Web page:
The bottom line is I absolutely loved this play, so much so that I’m seeing it again tomorrow night! If you want to see a stand-out show that dares to be different with no holding back from the cast, this is for you. You won’t forget it…or regret it! To quote the book, “Reality exists in the human mind, and nowhere else”. This rings true, since I felt like I transcended reality, transported into this dystopian world from beginning to end. I left the theatre still high on adrenaline with my head spinning in the best way possible. I think this is an an adaptation Orwell himself would’ve applauded.

Jeff Rice 35 days ago

Not great I tried to like this but I think it took too much out of the book and I just didnt get the Winston and Juia relationship.

I dont believe theres been a really successful 1984 adaptation for the stage it works better as a film. No ones yet to top the John Hurt movie

Ian & Jacqueline Knox 35 days ago

An excellent adaption of the novel, blending pre-recorded scenes on a large screen with on-stage performance. The set is minimalist in the extreme but worked really well to emphasise the starkness of both the society and Winston's life.

The small cast were all very good, especially Winston Smith, and hats off to the actor playing O'Brien who stepped in as a replacement only days before the play started its run.

Ned leckie 36 days ago

A must see. The cast executed the performance brilliantly and delivered a thought provoking and intense production of a fantastic text. Hats off to the actors who gelled together superbly and performed a quality performance.

Nicholas WATKINSON 36 days ago

We saw this ‘on spec’ on Monday 21st and were very impressed. An intense 70-minute evocation of Orwell’s classic and still all-too-relevant novel is an ambitious project, and by and large a successful one. Given the constraints of the physical space it was perhaps inevitable that the scenes featuring Julia should be screened rather than acted: this heightened their sense of being utterly unlike the usual drabness of Winston’s world but sometimes the overall tension of the story slackened as a result. The directly acted scenes culminating in the chilling confrontation between Winston and O’Brien have not lost their power to shock and disturb. It’s a fine piece of theatre to see.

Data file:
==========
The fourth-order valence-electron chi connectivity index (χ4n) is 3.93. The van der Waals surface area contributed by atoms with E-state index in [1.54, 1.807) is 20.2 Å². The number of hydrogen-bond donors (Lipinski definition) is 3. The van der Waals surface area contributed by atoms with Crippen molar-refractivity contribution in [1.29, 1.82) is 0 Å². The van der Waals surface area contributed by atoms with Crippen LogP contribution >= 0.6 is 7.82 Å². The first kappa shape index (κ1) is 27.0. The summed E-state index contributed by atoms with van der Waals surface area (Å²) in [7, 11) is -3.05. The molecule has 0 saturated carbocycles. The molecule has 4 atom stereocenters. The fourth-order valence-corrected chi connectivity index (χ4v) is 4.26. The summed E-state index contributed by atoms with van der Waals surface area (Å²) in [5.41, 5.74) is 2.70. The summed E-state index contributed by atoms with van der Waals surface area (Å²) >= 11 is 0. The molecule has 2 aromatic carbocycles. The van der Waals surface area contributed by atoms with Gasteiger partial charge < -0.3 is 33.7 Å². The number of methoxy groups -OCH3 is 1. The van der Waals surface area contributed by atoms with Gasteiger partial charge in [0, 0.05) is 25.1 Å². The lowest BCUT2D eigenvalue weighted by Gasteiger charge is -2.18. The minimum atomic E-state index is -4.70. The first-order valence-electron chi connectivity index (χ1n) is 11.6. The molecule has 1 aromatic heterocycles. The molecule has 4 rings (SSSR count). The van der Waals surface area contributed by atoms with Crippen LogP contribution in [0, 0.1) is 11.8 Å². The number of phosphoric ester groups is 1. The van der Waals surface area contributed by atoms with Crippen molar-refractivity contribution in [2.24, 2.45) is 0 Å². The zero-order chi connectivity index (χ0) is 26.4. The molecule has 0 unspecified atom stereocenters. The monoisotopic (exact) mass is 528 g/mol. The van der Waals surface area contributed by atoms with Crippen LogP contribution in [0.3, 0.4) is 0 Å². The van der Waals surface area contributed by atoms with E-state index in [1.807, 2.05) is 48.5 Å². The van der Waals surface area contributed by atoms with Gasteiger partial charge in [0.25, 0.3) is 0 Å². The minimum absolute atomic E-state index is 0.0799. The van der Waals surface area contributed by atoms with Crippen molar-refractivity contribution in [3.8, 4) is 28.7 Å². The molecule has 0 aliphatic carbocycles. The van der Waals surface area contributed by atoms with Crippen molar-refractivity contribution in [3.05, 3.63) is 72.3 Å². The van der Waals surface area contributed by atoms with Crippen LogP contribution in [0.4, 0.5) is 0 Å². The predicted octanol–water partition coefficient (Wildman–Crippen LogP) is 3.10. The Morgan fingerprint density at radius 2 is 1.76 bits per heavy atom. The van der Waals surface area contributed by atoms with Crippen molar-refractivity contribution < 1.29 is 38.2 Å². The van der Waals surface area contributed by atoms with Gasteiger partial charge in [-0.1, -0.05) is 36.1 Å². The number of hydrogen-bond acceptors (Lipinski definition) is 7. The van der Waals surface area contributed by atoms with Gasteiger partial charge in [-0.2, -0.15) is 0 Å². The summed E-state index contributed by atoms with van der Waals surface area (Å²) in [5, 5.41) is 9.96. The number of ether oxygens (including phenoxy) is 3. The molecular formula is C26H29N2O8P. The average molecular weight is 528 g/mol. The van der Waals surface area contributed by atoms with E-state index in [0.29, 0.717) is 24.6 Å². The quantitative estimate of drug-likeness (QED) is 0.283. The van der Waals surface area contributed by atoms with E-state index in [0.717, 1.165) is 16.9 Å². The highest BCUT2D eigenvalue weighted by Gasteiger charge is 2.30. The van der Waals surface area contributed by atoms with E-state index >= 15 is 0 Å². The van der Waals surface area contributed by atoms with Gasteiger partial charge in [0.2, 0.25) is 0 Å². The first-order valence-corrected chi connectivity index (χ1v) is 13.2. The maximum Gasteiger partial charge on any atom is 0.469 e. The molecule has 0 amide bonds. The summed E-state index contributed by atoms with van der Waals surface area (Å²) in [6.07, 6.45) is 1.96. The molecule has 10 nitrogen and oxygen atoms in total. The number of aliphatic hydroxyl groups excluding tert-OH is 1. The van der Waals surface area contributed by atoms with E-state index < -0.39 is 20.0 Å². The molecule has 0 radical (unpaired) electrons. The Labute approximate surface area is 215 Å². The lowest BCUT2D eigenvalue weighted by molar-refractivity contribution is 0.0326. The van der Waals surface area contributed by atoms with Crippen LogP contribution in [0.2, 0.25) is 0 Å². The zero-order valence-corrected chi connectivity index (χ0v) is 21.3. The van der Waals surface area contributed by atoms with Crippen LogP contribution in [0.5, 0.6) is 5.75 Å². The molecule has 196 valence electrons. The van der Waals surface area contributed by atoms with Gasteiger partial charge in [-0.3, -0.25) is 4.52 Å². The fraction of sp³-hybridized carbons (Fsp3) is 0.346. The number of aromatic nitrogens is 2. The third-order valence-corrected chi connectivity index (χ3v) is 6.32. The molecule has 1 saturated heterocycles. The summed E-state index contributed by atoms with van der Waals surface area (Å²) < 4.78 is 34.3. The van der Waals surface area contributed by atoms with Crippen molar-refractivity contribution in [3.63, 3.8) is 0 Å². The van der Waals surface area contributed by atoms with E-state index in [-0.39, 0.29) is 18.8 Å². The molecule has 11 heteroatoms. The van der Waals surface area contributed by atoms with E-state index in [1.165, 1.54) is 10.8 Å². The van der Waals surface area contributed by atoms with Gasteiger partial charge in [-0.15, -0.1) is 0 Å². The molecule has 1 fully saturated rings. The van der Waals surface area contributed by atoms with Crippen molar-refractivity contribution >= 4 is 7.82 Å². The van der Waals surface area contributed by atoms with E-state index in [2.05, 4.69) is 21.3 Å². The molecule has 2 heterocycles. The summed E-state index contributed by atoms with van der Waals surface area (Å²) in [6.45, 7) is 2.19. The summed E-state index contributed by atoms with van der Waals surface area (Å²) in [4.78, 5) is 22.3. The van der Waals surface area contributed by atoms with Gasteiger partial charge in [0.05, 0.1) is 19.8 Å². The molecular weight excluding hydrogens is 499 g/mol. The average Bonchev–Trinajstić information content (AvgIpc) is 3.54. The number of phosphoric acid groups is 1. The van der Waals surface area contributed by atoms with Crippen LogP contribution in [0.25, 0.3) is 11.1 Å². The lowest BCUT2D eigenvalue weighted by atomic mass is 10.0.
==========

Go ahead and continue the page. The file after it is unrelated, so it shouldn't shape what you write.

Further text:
Calum 36 days ago

Tense, neurotic and at times terrifying this is an accomplished take on Orwell’s dystopian classic. The production blends cinema and stage to recreate Smith, W.’s life flashing past — right before his eyes. The performances are suitably terse with the small cast creating a sense of the stifling world of Airstrip One, although those unfamiliar with the book may struggle to follow the finer details of the story at times. Overall a strong show that pays suitable homage to the original format. ****

miriam levy 36 days ago

Wonderful. Brilliant reflection on a brilliant text. A must see high quality theatre experience. Five stars!! One of the best things we have seen ( of 25!)

Stuart Collinson 36 days ago

Gotta say I wasn't really impressed with this. The balance of film and live theatre wasn't that great and the film bits themselves weren't interesting enough. To be fair the size of the screen didn't help much. I know they had an actor in at short notice to play O'Brien and the guy did a decent job but reading off a tablet took me out of the drama.

Jacqueline B 36 days ago

Absorbing, disturbing and memorable

Quinn Ng 38 days ago

Fortunate enough to grab front row seats to this stellar performance. The raw emotions portrayed by the lead was stirring and I thought the multi media added to the performance reflecting the surveillance society. The rest of the cast were amazing too and I wouldn’t have known there was a last min change to one of the actors. This is a performance that will stay with you. One of the highlights of my trip!